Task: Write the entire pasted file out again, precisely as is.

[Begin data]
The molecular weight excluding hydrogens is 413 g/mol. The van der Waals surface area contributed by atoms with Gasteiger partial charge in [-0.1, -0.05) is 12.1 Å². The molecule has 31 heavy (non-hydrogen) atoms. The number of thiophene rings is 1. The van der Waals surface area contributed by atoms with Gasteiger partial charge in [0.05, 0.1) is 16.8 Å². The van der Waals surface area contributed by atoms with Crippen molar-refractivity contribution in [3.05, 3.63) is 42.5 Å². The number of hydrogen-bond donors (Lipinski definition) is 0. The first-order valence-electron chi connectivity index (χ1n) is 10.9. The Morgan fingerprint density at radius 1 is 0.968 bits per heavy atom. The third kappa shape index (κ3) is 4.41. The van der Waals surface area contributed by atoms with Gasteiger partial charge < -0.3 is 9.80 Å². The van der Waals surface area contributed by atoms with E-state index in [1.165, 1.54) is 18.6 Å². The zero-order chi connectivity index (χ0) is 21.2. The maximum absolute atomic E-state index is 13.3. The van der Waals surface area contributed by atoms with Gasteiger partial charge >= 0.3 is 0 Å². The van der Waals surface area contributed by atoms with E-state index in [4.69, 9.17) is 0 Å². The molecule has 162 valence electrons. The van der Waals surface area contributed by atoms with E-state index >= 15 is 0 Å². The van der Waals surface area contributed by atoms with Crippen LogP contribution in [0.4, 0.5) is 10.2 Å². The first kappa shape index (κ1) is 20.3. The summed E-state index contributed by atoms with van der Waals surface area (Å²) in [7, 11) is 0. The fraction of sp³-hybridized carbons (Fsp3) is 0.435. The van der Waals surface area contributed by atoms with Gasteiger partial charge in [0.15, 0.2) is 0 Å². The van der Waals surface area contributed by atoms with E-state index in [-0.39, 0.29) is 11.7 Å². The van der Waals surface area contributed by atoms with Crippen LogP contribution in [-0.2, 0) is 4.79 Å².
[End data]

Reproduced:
The molecular weight excluding hydrogens is 413 g/mol. The van der Waals surface area contributed by atoms with Gasteiger partial charge in [-0.1, -0.05) is 12.1 Å². The molecule has 31 heavy (non-hydrogen) atoms. The number of thiophene rings is 1. The van der Waals surface area contributed by atoms with Gasteiger partial charge in [0.05, 0.1) is 16.8 Å². The van der Waals surface area contributed by atoms with Crippen molar-refractivity contribution in [3.05, 3.63) is 42.5 Å². The number of hydrogen-bond donors (Lipinski definition) is 0. The first-order valence-electron chi connectivity index (χ1n) is 10.9. The Morgan fingerprint density at radius 1 is 0.968 bits per heavy atom. The third kappa shape index (κ3) is 4.41. The van der Waals surface area contributed by atoms with Gasteiger partial charge < -0.3 is 9.80 Å². The van der Waals surface area contributed by atoms with E-state index in [1.165, 1.54) is 18.6 Å². The zero-order chi connectivity index (χ0) is 21.2. The maximum absolute atomic E-state index is 13.3. The van der Waals surface area contributed by atoms with Gasteiger partial charge >= 0.3 is 0 Å². The van der Waals surface area contributed by atoms with E-state index in [4.69, 9.17) is 0 Å². The molecule has 162 valence electrons. The van der Waals surface area contributed by atoms with E-state index >= 15 is 0 Å². The van der Waals surface area contributed by atoms with Crippen LogP contribution in [0.4, 0.5) is 10.2 Å². The first kappa shape index (κ1) is 20.3. The summed E-state index contributed by atoms with van der Waals surface area (Å²) in [7, 11) is 0. The fraction of sp³-hybridized carbons (Fsp3) is 0.435. The van der Waals surface area contributed by atoms with Gasteiger partial charge in [0.15, 0.2) is 0 Å². The van der Waals surface area contributed by atoms with E-state index in [-0.39, 0.29) is 11.7 Å². The van der Waals surface area contributed by atoms with Crippen LogP contribution in [-0.2, 0) is 4.79 Å².